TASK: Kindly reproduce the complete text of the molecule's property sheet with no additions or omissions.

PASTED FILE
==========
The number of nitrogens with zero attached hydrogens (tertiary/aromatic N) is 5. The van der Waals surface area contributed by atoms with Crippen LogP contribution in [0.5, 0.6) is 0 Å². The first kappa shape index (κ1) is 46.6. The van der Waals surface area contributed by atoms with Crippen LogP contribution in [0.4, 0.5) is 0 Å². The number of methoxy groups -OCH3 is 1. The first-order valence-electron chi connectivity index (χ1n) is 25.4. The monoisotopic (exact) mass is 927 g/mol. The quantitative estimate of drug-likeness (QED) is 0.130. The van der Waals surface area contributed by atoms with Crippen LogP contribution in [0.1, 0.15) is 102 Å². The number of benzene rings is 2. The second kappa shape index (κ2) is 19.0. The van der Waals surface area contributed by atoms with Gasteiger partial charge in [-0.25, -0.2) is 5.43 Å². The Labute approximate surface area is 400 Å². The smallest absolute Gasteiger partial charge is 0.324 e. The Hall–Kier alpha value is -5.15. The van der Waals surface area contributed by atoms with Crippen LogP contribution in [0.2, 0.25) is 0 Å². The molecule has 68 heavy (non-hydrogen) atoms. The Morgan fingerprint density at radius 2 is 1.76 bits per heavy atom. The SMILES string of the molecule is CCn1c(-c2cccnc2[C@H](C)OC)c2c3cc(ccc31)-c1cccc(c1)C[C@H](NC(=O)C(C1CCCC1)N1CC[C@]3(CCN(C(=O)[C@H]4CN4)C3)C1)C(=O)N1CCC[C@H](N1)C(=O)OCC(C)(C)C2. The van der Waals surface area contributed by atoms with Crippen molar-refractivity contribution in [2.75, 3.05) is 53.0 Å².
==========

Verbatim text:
The number of nitrogens with zero attached hydrogens (tertiary/aromatic N) is 5. The van der Waals surface area contributed by atoms with Crippen LogP contribution in [0.5, 0.6) is 0 Å². The first kappa shape index (κ1) is 46.6. The van der Waals surface area contributed by atoms with Crippen LogP contribution in [0.4, 0.5) is 0 Å². The number of methoxy groups -OCH3 is 1. The first-order valence-electron chi connectivity index (χ1n) is 25.4. The monoisotopic (exact) mass is 927 g/mol. The quantitative estimate of drug-likeness (QED) is 0.130. The van der Waals surface area contributed by atoms with Crippen LogP contribution in [0.1, 0.15) is 102 Å². The number of benzene rings is 2. The second kappa shape index (κ2) is 19.0. The van der Waals surface area contributed by atoms with Gasteiger partial charge in [-0.25, -0.2) is 5.43 Å². The Labute approximate surface area is 400 Å². The smallest absolute Gasteiger partial charge is 0.324 e. The Hall–Kier alpha value is -5.15. The van der Waals surface area contributed by atoms with Crippen LogP contribution in [0.2, 0.25) is 0 Å². The molecule has 68 heavy (non-hydrogen) atoms. The Morgan fingerprint density at radius 2 is 1.76 bits per heavy atom. The SMILES string of the molecule is CCn1c(-c2cccnc2[C@H](C)OC)c2c3cc(ccc31)-c1cccc(c1)C[C@H](NC(=O)C(C1CCCC1)N1CC[C@]3(CCN(C(=O)[C@H]4CN4)C3)C1)C(=O)N1CCC[C@H](N1)C(=O)OCC(C)(C)C2. The van der Waals surface area contributed by atoms with Crippen molar-refractivity contribution in [2.75, 3.05) is 53.0 Å².